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Today on the blog, I invited back my colleague Alyson O'Banion to participate in the "Faith at Work" series. If you missed her first thoughts on the blog about interdisciplinary care, you can get caught up here. Also, if you missed any of the "Faith at Work" series you can follow these links: Clinic Management, Outpatient/Sports Medicine, Spinal Cord Unit, Faith at Work Intro.
Anyway, I hope you enjoy Alyson's honest and heartfelt thoughts!
1. Where do you work and describe the patient population in which you work?
I work in the outpatient neuro physical therapy department of Augusta University Rehabilitation. My patient populations mostly consist of multiple neuro diagnoses to include: stroke, Multiple Sclerosis, Parkinson’s disease and other neurodegenerative diseases, spinal cord injuries, ataxia, vestibular dysfunctions, imbalance and gait dysfunctions, neuropathy, and chronic conditions (i.e. osteoarthritis of the spine, hips, knees, and shoulders).
2. What do you enjoy about working in your field of PT?
I enjoy the education component of what I do the most. Most patients do not understand the diagnosis that has been given to them. Receiving the knowledge of rehab expectations and management of the diagnoses are very helpful to the patient and family. I also enjoy seeing patients improve with intentional prescribed exercises and activities, which begin to improve their overall function and increase their independence.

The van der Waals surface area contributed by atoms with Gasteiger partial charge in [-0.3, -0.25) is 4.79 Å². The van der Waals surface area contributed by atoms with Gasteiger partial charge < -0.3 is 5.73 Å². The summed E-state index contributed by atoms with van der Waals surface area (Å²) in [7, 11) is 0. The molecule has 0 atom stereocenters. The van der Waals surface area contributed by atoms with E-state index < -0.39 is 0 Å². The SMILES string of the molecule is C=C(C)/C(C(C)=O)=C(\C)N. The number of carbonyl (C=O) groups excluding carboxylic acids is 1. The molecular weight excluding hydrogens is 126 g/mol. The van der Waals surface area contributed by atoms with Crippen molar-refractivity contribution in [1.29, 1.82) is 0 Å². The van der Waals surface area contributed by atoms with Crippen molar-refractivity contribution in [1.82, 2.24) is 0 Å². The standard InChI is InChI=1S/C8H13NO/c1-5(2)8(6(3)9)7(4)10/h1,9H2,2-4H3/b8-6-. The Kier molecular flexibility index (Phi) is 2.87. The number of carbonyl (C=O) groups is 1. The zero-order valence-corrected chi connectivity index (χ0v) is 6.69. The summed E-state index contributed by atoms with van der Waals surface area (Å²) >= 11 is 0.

3. What are some of the unique physical, emotional, or spiritual challenges of working in your field PT?
Physically, those patients who need extensive hands-on mobility skills are the toughest. My physical strength is often not enough to assist the patient and to facilitate the skill(s) that is to be practiced while maintaining the best safety strategies. Because help is needed, families may assist, which can also help at home to reproduce the activity. When help at home is not available, exercises often need to be changed to make the activity more simplistic and only require one-person assist. Also, those patients with Parkinson’s disease who are following the protocol of LSVT are physically demanding, as I must demonstrate the hour-long group of exercises at a high intensity for the patient to simulate, all while assisting with shaping and modeling the patient for the correct techniques. Emotionally, many patients and families that attend that have been drastically impacted by a significant decline (such as a large stroke or significant decline from a progressive disease) are challenging. Lives have been radically altered and significant home and social changes are required. Tears from my patients and their families (and sometimes me) are frequent, and the need to give my whole self becomes the normal. My goal is to pour out compassion and education to best meet the immediate needs and anticipate the future needs of my patients. Some emotional stress can be induced by reaching out to other members of the healthcare team, which may or may not be already initiated. The many different needs and services a patient may require may take a long time to get approved and that can very frustrating to both the patient/family and to me because it hinders recovery. My time spent in helping a patient recover can be emotionally exhausting. Spiritually, some days are very challenging. At times, I can find myself spiritually drained as I assist my patients and families whose lives have been drastically altered. Daily, I am reminded that sin is ever-present, seeking to destroy us; injuries, sicknesses, and diseases are constant reminders that bad things happen—even to the good. Numerous patients and families I help are in a place of chaos and unexpected, life-changing times. Many come with much hopelessness, despair, depression, and anxiety. Many, also, do not have a personal relationship with the Lord. I value my ability to just stop in the midst of the chaos and offer to pray with the patient for comfort, peace, and guidance to lead toward a path of physical, emotional, and spiritual healing.